What Are the Benefits of Using Trade Books in the Classroom?

Spark students interest in a topic by presenting them with trade books.

A trade book is any type of book that is written and published with intent to sell to the general public. Chapter, picture, fiction and non-fiction books are all examples of trade books. There is a trade book written about virtually every topic and as such, they are engaging and spark the interest of readers. Providing students with opportunities to explore such books is an ideal way to promote a lifetime love of reading and learning.

1 Motivation

If you are presenting a new topic to your students, get them motivated by presenting them with trade books that are based on the topic. There is a trade book written for nearly every topic and subject you can think of–from social studies to math–and the manner in which the information is presented in such books is meant to be entertaining, thus sparking students interest and getting them motivated about the topic at hand. For instance, if you are planning to teach your students about circumference, the trade book, "Sir Cumference and the First Round Table" by Cindy Neauschwander and Wayne Geehan is an ideal way to introduce the topic. Perhaps you are going to cover western expansion with your class, add the "Little House on the Prairie" books by Laura Ingalls Wilder to your classroom library.

2 Vocabulary Development

Trade books offer opportunities for vocabulary development. These books present new vocabulary words in a way that students can relate to them, use them and thus better understand them. When children are presented with new words in a way that allows them to see how they are used in context, they are more likely to retain their meaning.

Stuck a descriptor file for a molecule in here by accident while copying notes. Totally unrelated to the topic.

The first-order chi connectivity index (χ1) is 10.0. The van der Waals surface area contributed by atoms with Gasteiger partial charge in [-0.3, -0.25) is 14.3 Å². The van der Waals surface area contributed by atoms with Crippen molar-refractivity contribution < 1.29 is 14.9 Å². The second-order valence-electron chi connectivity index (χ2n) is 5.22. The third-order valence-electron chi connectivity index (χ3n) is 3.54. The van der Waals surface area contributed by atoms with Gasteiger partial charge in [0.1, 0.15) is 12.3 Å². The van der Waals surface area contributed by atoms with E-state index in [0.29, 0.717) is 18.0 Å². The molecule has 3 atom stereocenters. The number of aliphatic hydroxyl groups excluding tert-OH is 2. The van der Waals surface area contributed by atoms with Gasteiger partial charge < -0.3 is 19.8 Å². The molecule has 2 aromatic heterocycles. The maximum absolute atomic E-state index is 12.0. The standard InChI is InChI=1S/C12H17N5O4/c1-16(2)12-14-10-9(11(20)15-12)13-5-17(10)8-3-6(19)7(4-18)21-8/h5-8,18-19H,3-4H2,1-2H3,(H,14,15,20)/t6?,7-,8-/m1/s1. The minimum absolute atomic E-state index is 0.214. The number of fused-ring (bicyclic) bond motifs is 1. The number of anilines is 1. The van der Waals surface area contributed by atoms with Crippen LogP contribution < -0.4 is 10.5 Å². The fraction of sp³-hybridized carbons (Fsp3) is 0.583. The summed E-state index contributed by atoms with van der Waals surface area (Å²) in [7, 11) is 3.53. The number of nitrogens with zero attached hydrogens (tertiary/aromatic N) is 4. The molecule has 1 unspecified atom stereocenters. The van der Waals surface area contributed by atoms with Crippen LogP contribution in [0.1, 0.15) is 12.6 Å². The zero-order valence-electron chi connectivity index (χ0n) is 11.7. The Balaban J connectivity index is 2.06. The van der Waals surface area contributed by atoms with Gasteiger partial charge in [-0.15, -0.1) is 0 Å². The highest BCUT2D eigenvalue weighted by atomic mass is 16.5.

3 Literacy Development

Promote literacy development in your classroom with trade books. Fiction and non-fiction books allow students to develop fluency in their reading, as these texts are typically written in a conversational format. Reading trade books aloud with your students can help to develop intonation, which helps make books come to life. Additionally, such texts provide students with meaningful and interesting reading experiences, as they are able to read about topics that interest them, which can foster a lifetime love of reading.

4 Builds Comprehension

Comprehension is the process of understanding and trade books help to build comprehension of different subjects. The more opportunities children are given to engage in enjoyable reading, the more they are able to build their background knowledge, which is the key to comprehension. In learning, when children have a large pool of information to draw from, they are better equipped to understand new information they are exposed to.

Lily Mae began freelance writing in 2008. She is a certified elementary and literacy educator who has been working in education since 2003. Mae is also an avid gardener, decorator and craft maker. She holds a Bachelor of Arts in education and a Master of Science in literacy education from Long Island University.